Churubusco coach Paul Sade used to make it a point to plan out his first offensive series of a game.
To him, it allowed his team and his coaches to be on the same page. To practice during the week the plays Sade planned to open the game with.
“I used to do it religiously, and maybe I should this year with the new wrinkles we have in our offense,” Sade said. “Problem was, I really focus on seeing how a few of our players react in certain situations early in the game. When scripting plays, sometimes you’re not able to see what you want to see. Other times, you see what you want to see and it dictates your decisions the rest of the game, but those decisions are wrong.”
One of the hottest topics in college football and the NFL is scripting plays, pre-planning a series of offensive plays to open the game with. Some teams script just the opening series, while other teams and coaches look to have close to 10 or 15 plays scripted.
The strategy of scripting plays is also prevalent at the high school level, but there are various unforeseen hiccups that can arise that can disrupt a significant amount of planning.
“We script 12 (plays) for each game, but I could probably count on my hand how many times we get straight through them,” said Columbia City coach Brett Fox. “Down and distance changes some or makes me move things up or down.
“We will call the first 12 in our first three drives, though.”
With playbooks full of dozens of plays, why would a team script its opening offensive series? Some coaches want to see certain matchups within those scripted plays, while others want to set a group of plays in which the team has practiced and perfected for an entire week.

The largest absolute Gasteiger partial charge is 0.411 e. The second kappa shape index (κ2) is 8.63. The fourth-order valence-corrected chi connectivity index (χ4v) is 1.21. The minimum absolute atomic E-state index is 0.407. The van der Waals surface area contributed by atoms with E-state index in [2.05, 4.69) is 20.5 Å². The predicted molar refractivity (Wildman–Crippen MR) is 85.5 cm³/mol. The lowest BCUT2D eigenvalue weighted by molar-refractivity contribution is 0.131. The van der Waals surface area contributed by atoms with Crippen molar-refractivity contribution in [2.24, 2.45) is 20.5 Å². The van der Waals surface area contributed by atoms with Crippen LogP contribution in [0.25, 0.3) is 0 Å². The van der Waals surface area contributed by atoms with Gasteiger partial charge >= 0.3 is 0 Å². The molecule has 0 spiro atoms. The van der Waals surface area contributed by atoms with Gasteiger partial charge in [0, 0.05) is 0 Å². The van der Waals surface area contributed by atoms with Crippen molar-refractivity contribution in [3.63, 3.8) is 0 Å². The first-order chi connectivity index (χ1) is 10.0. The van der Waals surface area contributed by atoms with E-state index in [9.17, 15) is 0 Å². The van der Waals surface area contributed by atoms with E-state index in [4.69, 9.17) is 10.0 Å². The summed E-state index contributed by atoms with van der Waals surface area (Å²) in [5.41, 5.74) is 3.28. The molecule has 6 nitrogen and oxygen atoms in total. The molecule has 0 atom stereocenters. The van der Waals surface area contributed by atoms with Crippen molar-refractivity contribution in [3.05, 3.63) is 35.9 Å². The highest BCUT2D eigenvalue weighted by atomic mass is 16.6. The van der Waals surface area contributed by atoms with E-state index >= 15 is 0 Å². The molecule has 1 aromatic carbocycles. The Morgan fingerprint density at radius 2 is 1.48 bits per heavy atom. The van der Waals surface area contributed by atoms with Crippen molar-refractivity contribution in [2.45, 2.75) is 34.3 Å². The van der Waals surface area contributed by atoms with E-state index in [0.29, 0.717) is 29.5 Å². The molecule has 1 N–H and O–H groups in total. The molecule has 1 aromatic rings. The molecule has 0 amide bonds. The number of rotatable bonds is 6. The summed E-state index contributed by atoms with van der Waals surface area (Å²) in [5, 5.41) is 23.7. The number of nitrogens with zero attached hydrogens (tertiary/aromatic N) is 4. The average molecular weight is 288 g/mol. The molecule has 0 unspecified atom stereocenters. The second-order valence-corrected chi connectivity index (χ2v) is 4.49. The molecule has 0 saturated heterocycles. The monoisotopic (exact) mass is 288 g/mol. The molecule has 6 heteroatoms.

South Adams coach Grant Moser typically scripts only the first few plays, but has between 5 and 10 plays that he will call in the first few series.
“We try to show as many formations as possible early to see how (the defense) will line up,” Moser said. “We then make our calls (going forward) based on what we learn.”
Bishop Luers scripts about 10 to 15 plays every game. Coach Kyle Lindsay did it when he was a coordinator with the Knights, now Offensive Coordinator Jeff Stanski does the same.
However, no matter how much planning and teaching goes in to scripting plays, circumstances can change the game plan, even after just one play.
For instance, sometimes a defense doesn’t cooperate. Northrop under Coach Jason Doerffler does not script plays per se, but the Bruins an idea of how they want to start in terms of offensive play calls.
“Last week, Wayne came out with an entirely different defensive front than we saw on film,” Doerffler said. “We have a good idea what we are going to run early on, but it depends on field position and the defensive look.”
Rarely does an entire script go off without a hitch. In fact, some coaches claim they have never had a scripted series of plays be called one after another without any deviation.
“Our plan really depends a lot on the result of the first play and what you expect to see in early situations (from film study, tendencies, etc.) vs. what you actually see come game time,” Lindsay said.
Scripting sometimes has less to do with in-game execution and gaining an early advantage and more about the psyche of prep football players. Fox knows that every football player is different, both in their style of play and how they handle the mental aspect of the game.
“I like (scripting) because it allows our players to know what to expect when they’re all jacked up being a 14- to 18-year-old kid on a Friday night,” Fox said. “We can get certain kids the ball early to calm their nerves and allow them to be them.”
To fans in the stands or casual viewers on TV, the first couple of plays of a game from high school to pro may not look like much in terms of their long-term impact. But coaches, their staffs and their players have put a lot of thought into those first few snaps and series.